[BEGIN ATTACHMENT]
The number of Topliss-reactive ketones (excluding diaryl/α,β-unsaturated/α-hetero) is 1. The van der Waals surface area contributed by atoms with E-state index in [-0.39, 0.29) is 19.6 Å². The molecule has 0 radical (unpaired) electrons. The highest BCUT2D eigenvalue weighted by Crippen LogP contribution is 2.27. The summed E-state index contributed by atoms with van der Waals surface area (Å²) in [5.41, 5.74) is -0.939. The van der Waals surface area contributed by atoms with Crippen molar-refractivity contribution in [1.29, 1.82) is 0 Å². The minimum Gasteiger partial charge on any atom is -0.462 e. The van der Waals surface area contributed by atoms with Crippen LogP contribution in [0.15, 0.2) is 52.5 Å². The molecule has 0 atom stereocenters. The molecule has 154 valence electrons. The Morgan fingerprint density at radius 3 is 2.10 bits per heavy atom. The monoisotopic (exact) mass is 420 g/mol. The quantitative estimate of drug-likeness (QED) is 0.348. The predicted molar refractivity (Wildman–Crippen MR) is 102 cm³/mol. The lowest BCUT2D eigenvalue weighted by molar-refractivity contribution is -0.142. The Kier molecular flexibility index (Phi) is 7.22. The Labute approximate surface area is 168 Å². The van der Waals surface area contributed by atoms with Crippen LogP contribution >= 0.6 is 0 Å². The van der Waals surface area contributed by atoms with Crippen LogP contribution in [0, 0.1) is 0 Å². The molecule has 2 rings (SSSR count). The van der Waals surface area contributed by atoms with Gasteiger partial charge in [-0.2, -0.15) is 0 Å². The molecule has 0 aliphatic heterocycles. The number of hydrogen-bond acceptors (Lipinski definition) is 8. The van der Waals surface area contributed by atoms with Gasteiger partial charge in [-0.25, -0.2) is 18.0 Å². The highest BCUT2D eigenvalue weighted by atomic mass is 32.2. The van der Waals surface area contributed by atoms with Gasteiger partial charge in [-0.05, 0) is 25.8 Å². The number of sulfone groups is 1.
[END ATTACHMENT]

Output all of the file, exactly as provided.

The number of Topliss-reactive ketones (excluding diaryl/α,β-unsaturated/α-hetero) is 1. The van der Waals surface area contributed by atoms with E-state index in [-0.39, 0.29) is 19.6 Å². The molecule has 0 radical (unpaired) electrons. The highest BCUT2D eigenvalue weighted by Crippen LogP contribution is 2.27. The summed E-state index contributed by atoms with van der Waals surface area (Å²) in [5.41, 5.74) is -0.939. The van der Waals surface area contributed by atoms with Crippen molar-refractivity contribution in [1.29, 1.82) is 0 Å². The minimum Gasteiger partial charge on any atom is -0.462 e. The van der Waals surface area contributed by atoms with Crippen LogP contribution in [0.15, 0.2) is 52.5 Å². The molecule has 0 atom stereocenters. The molecule has 154 valence electrons. The Morgan fingerprint density at radius 3 is 2.10 bits per heavy atom. The monoisotopic (exact) mass is 420 g/mol. The quantitative estimate of drug-likeness (QED) is 0.348. The predicted molar refractivity (Wildman–Crippen MR) is 102 cm³/mol. The lowest BCUT2D eigenvalue weighted by molar-refractivity contribution is -0.142. The Kier molecular flexibility index (Phi) is 7.22. The Labute approximate surface area is 168 Å². The van der Waals surface area contributed by atoms with Crippen LogP contribution >= 0.6 is 0 Å². The van der Waals surface area contributed by atoms with Crippen LogP contribution in [0, 0.1) is 0 Å². The molecule has 2 rings (SSSR count). The van der Waals surface area contributed by atoms with Gasteiger partial charge in [-0.2, -0.15) is 0 Å². The molecule has 0 aliphatic heterocycles. The number of hydrogen-bond acceptors (Lipinski definition) is 8. The van der Waals surface area contributed by atoms with Gasteiger partial charge in [-0.25, -0.2) is 18.0 Å². The highest BCUT2D eigenvalue weighted by atomic mass is 32.2. The van der Waals surface area contributed by atoms with Gasteiger partial charge in [-0.05, 0) is 25.8 Å². The number of sulfone groups is 1.